Do you need more excuses to obsess over your credit score? Here’s a novel (albeit awful) take on the theme: An economic research team has found that your three-digit credit score is not only a solid measure of your financial stability as a borrower, but can also predict how long you will live.
Recent research by researchers at the University of California, Irvine and the University of Geneva looked at Experian credit data from 2004 to 2016 for over 2 million randomly selected people.
Each time a person died during this period, Experian was informed of their death, which enabled the researchers to develop a computer algorithm capable of determining whether certain elements of their credit file, such as a change sudden and significant credit score, were associated. with mortality.
According to the experts’ findings, which were published in a report in December 2021, this was most certainly the case.
In the loan market, “people react in different ways depending on unique underlying qualities,” says Giacomo De Giorgi, professor at the Geneva University of Economics and Management and one of the authors of the study. “In this particular case, the possibility of death is part of it.”
What is the relationship between credit scores and death?
According to the researchers, the relationship between mortality and credit scores is expressed in two main ways.
The first concerns how people spend their money throughout their lives – especially at the end of their life. Someone who has recently been diagnosed with cancer, for example, will most likely spend in a very different way than they did a few months ago.
He may run up medical debt or, if the diagnosis is terminal, top up his credit cards on Mediterranean cruises, BASE-jumping gear, or other one-time expensive purchases.
The second link is a bit more complicated.
According to a previous study, people facing economic hardship, such as sudden job losses, are more likely to run into debt, lose access to health resources, and experience mental health crises than those who are gainfully employed.
All of these factors lead to financial hardship, which can reduce a person’s life expectancy in the long run. According to experts, this is also reflected in credit data.
The fact that you have a low credit score does not indicate that you are more likely to die prematurely, according to this statistic. Note that the article only covers material changes in credit reports; it does not compare individual credit scores.)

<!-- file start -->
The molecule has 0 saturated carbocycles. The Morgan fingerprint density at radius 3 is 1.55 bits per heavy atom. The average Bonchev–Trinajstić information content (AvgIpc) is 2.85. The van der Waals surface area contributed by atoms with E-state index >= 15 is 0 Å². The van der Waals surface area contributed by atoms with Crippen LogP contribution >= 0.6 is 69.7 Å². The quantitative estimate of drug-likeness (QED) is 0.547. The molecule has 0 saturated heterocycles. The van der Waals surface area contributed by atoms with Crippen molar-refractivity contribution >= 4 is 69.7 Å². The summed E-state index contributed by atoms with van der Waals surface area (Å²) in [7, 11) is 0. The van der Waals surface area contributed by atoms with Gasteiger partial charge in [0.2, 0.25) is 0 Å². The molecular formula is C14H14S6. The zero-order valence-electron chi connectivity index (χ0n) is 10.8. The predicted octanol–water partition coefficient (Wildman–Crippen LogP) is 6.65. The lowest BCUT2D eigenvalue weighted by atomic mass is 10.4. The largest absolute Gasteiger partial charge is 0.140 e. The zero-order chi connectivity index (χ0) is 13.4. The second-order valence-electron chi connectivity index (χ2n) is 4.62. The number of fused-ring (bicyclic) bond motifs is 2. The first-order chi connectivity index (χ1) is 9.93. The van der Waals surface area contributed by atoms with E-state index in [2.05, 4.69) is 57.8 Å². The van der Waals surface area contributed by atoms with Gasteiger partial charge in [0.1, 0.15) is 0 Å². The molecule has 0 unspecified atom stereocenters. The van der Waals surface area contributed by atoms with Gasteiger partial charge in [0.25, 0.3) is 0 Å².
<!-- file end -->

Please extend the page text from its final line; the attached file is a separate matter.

Also, because the poorest US citizens do not have access to credit, they are not represented in the data.
Moreover, these new findings cannot be predicted when you die based on a precise numerical change in your credit score – in other words, researchers cannot conclude that a 40 point reduction in your credit score indicates that death is approaching.
It is possible to use this data to identify these declines and connect them to a person or organization who can organize a life-changing intervention.
Let’s go back to our fictional cancer patient from before. Suppose he survives the illness but is forced to take unpaid leave from work to recover.
The bills keep piling up in the meantime, and he’s forced to apply for a new credit card and spend the entire limit in order to stay afloat. As a result, his credit rating suffers a severe decline, which continues to decline due to expensive chemotherapy and rehabilitation expenses.
The researchers suggest that in such cases, the data can be used to help companies create services that identify our hypothetical patient as a candidate for targeted financial assistance or government-sponsored health insurance programs such as Medicaid.
According to co-author Matthew Harding, a professor in the Department of Economics at the University of California, Irvine and a member of the study’s research team, “many people often don’t understand the risk they are putting themselves in through various forms of borrowing”. and how it all leads to increasingly catastrophic results for them.
“People’s lives could potentially be improved if they had advanced information about [these] questions”, explains the author.
According to Harding, there is another, more dystopian interpretation to be drawn from this data.
If a group of economics professors can predict your health based on your credit score, so can insurance companies, researchers say.
Using big data to raise rates in an industry that already has a bad reputation for doing so could make things like health care and life insurance even more expensive than they are. It is also possible that employers will use this information to discriminate against their employees in the future.
In his words, “there is great power in leveraging data to predict events that would otherwise be unreachable.” “However, there are some potential ways that some companies would seek to take advantage of this,” the author explains.